Lofthouse Colliery.

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I mentioned in my previous post about Lofthouse Colliery. Well, here is the history of it, as I know there will be interest in this sort of thing.

Lofthouse Colliery

The first Sods were ceremoniously cut on the 20th November 1873 and work on sinking 2 pit shafts commenced immediately after, initially to a rough depth of around 1050 feet then deepened further to 1370 feet during coal production.

Lofthouse Colliery started producing coal on 31st December 1877 then multitude of rail sidings were built initially by the Great Northern Railway to access the Colliery to aid the speedy export of coal and distribute it round the country. A private line was then built in 1883 which incorporated part of the Lake Lock railway and part of the 1840 navigation tramway to Lofthouse Gate, the line linked the Colliery to Stanley Ferry to export coal to the port of Goole via the Aire and Calder canal navigation.

On March 21st 1973 at around 2am disaster struck, in the mine workings known as district South 9B, miners were taking a standard longwall cut and a massive inrush of water, sludge and debris enterered and engulfed the whole workings.

Miners ran for their lives as the inrush continued to enter with immense force. At a position of safety it was found that 7 miners were unaccounted for. Immediately a mass rescue operation was launched by a team of the NCB local and Stafford frogmen. Water pumps were sent down the mine shaft and a local drilling rig was set up on the surface roughly under the point of where the intombed men were to try generate an air pocket in the workings of South 9B, 700 feet below the surface. In the meantime over 3,600.000 gallons of water and debris filled South 9B.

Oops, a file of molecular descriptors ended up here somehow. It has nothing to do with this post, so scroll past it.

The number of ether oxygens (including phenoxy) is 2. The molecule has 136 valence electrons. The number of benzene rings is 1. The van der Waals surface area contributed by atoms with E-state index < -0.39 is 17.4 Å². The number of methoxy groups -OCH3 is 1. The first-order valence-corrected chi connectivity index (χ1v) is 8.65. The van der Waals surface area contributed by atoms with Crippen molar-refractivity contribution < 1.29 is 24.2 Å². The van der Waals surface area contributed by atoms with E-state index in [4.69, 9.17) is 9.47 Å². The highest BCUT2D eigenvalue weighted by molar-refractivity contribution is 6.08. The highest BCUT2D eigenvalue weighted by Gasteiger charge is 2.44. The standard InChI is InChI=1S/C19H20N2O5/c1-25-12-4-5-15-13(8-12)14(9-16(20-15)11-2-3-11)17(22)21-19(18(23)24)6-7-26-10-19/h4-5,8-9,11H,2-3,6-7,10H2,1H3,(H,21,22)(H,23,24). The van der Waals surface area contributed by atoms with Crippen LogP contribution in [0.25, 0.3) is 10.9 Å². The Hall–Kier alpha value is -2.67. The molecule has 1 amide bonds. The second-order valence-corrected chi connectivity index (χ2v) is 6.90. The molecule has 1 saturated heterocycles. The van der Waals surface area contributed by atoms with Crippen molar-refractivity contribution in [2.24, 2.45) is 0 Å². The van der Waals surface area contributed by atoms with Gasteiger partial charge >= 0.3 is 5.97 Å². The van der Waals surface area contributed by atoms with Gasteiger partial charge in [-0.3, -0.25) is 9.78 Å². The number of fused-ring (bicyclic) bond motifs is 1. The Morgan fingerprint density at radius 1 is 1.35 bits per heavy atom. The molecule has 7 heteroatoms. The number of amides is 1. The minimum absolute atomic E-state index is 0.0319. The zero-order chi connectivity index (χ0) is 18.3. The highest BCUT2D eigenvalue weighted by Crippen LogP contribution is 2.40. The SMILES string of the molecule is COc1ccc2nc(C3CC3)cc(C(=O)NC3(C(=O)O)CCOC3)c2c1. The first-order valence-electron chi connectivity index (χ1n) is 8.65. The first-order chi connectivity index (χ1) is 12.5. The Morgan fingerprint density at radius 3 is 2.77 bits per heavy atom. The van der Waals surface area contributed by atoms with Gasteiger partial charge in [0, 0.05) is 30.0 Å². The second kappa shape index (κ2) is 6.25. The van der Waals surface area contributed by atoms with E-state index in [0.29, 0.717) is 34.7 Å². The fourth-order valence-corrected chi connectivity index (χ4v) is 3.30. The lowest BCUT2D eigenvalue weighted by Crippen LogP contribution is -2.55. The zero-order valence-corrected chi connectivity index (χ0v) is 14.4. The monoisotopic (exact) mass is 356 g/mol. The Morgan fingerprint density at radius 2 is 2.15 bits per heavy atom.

On the surface close to the drilling rig 3 large holes appeared in farm land which was ploughed a few days before the incident. These holes were part of older abandoned mine workings known as the Old Low Laithes Colliery which were sank around 1835 in that area.

These old abandoned workings over time had accumulated vast water retention until part of it was accidentally breached by the cutting of coal in South 9B.

After a 24 hour 7 day week operation of rescue was launched one out of the seven bodies was found very close to where the water had roofed the coal seam. 6 men are still entombed down in South 9B where after the rescue became totally impossible to get beyond two roadways which was filled with debris, slurry and sludge.

Direct above South 9B workings on the surface now stands an obelisk in memory of all 7 who lost their lives and the 6 that remain entombed as a memorial. Its just outside the village of Kirkhamgate near Wrenthorpe on Batley road close to Wrenthorpe Lane. Situated roughly 3 and half miles from former Lofthouse Colliery pit shafts near the now Outwood Station.

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